This summer, our CWH intern, Jackson Caudle of Occidental College, researched the costs and benefits of living and artificial turf on athletic fields. Having played football throughout his life, this subject hit close to home. It’s also a timely topic for CWH as we work with the Metropolitan Water District of Southern California (MWD) to connect schools and school districts with water-saving incentives, which includes a turf replacement rebate. In this week’s #SummerScienceFriday, we compare the trade-offs between living and artificial turf.
During the hot summer months, the sun is out longer, and you may find yourself needing to use more water to keep your grass green. This is the reality for many living in southern California, but it can be a larger issue for those who manage athletic fields. Unlike typical front lawns, fields are large and often need to be kept in ideal conditions for sport. This includes frequent watering and maintenance. Over the past decade, many athletic fields have been converted from natural to synthetic turf in an effort to conserve water and save money on their monthly water bills. It may seem obvious that we should pick the most water-efficient option, but it’s not that simple.
Construction of Athletic Fields
For those not too familiar, synthetic turf is a plastic replacement for grass, created using three layers of material. A top and bottom layer made of plastic mimic the feel of grass and hold in the middle layer, which is typically filled with recycled pieces of tires, other plastics, or sand. In order for the synthetic turf to be laid down, construction takes place over a period of several days, where workers build a concrete border around the area where the turf will be laid and drainage areas are installed underneath. This extra construction can be expensive, but because turf fields do not drain water like natural turf, it is necessary.
In comparison, natural turf is easier and cheaper to install. The process starts by rototilling the ground where the turf will be laid. This churns the soil and clears off any organic material that will get in the way of the turf. Long strips of grass are then rolled out, covering prepared soil. Finally, the natural turf is watered to help the seeds grow and take root in the ground.
Source: Friends of Rahway River Parkway
It costs approximately $275,000 to install synthetic turf, whereas the cost for installing natural turf onto an athletic field is around $160,000. Although seemingly cheaper, natural turf requires more maintenance and watering which means a cost for constant, additional labor. On the other hand, synthetic turf may be more expensive to lay down than natural turf. It requires less intensive maintenance, which saves on labor costs. Typical maintenance for synthetic turf can involve raking, sweeping, and patching holes in the turf.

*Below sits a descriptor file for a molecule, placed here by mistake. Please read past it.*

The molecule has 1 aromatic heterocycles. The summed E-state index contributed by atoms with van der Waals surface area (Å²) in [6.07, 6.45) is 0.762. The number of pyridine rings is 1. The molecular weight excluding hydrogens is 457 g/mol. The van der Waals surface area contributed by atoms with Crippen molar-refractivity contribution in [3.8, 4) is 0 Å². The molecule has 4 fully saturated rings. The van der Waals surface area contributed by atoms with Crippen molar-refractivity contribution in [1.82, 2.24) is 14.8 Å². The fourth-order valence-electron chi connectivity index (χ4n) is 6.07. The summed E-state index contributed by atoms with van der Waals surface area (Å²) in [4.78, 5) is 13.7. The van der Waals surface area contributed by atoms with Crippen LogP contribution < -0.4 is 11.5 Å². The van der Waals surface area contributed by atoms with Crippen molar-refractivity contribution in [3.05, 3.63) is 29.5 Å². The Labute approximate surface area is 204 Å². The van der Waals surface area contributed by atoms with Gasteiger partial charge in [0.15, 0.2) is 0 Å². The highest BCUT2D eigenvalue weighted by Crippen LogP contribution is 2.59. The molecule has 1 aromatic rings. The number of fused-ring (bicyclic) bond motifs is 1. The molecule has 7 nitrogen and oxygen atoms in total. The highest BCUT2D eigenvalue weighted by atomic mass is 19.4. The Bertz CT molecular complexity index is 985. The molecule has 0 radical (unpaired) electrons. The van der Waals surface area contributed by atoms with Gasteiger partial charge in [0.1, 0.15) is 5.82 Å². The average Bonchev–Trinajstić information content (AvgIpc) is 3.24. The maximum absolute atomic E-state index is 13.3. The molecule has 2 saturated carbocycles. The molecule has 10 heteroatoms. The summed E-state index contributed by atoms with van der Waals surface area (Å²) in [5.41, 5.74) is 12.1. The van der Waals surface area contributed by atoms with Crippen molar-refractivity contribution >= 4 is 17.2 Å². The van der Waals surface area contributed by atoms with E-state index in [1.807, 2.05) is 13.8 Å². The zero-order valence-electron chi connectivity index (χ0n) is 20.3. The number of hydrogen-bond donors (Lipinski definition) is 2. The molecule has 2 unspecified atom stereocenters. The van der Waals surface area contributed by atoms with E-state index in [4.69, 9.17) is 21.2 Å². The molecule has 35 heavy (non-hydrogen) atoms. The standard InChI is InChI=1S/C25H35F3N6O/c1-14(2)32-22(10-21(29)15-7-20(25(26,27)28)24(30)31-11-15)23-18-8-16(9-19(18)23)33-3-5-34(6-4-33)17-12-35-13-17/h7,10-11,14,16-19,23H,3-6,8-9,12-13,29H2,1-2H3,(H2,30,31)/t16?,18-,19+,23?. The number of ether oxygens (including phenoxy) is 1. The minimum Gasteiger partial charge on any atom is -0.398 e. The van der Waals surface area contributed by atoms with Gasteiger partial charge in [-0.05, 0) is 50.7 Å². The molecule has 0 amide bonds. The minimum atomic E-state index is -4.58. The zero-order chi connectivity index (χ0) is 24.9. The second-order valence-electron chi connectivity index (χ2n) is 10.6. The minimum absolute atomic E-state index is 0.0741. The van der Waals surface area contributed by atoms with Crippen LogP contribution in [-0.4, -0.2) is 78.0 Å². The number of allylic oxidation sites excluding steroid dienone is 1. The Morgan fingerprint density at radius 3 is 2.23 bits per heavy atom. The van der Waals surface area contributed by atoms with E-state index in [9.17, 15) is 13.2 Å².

Heat and Cooling Effects
Natural grasses have cooling mechanisms like evapotranspiration, to lower its ambient temperatures. Synthetic turf does not. On average, artificial fields heat up at least 20°C more than grass, which can lead to heat stroke and dehydration in athletes playing on the fields. The most effective way to cool synthetic turf is to spray the turf with water, but this conflicts with water conservation methods, a major selling point of synthetic turf. However, it is important to note that these synthetic fields only need to be watered during use. In comparison, natural turf requires routine watering to stay in good condition.Natural fields can be expensive to maintain, needing landscaping crews, large amounts of fertilizer, and thousands of gallons of water to keep them in playable conditions.
So synthetic or natural turf?
When deciding between natural and synthetic turf, one should consider the trade-offs between water usage for aesthetics or replacing synthetic turf every decade. This infographic can be used as a guide to help compare the benefits of each.
It’s important to note that although operators of athletic fields only have the options of synthetic and natural turf, homeowners have a third, much more efficient option. This would be replacing their grass lawns with lawns made of more water efficient, native plants. Currently, MWD is offering a program for homeowners who wish to replace their grass to assist in this transition. MWD offers free plants, sprinkler modifications, and stormwater retention features, along with a $3 per square foot rebate upon completion of the project. Click here to learn more about how you can change your lawn to save money! MWD’s Landscape Transformation program is a great incentive for converting smaller patches of living turf with drought tolerant, native plants. Native plants create habitats for local wildlife and make a great accent to the areas surrounding athletic fields and golf courses. Learn more about MWD’s incentives at SoCalWaterSmart.
UCLA- “Comparison of the Lifetime Costs and Water Footprint of Sod and Artificial Turf: A Life Cycle Analysis."
The Guardian-“California turns to fake grass in response to drought.”
FieldTurf- “How it works: construction and installation.”
FieldTurf- “Cost analysis.”
Yaghoobian, N., Klessi, J., & Krayenhoff, E. 2010. “Modeling the Thermal Effects of Artificial Turf on the Urban Environment.”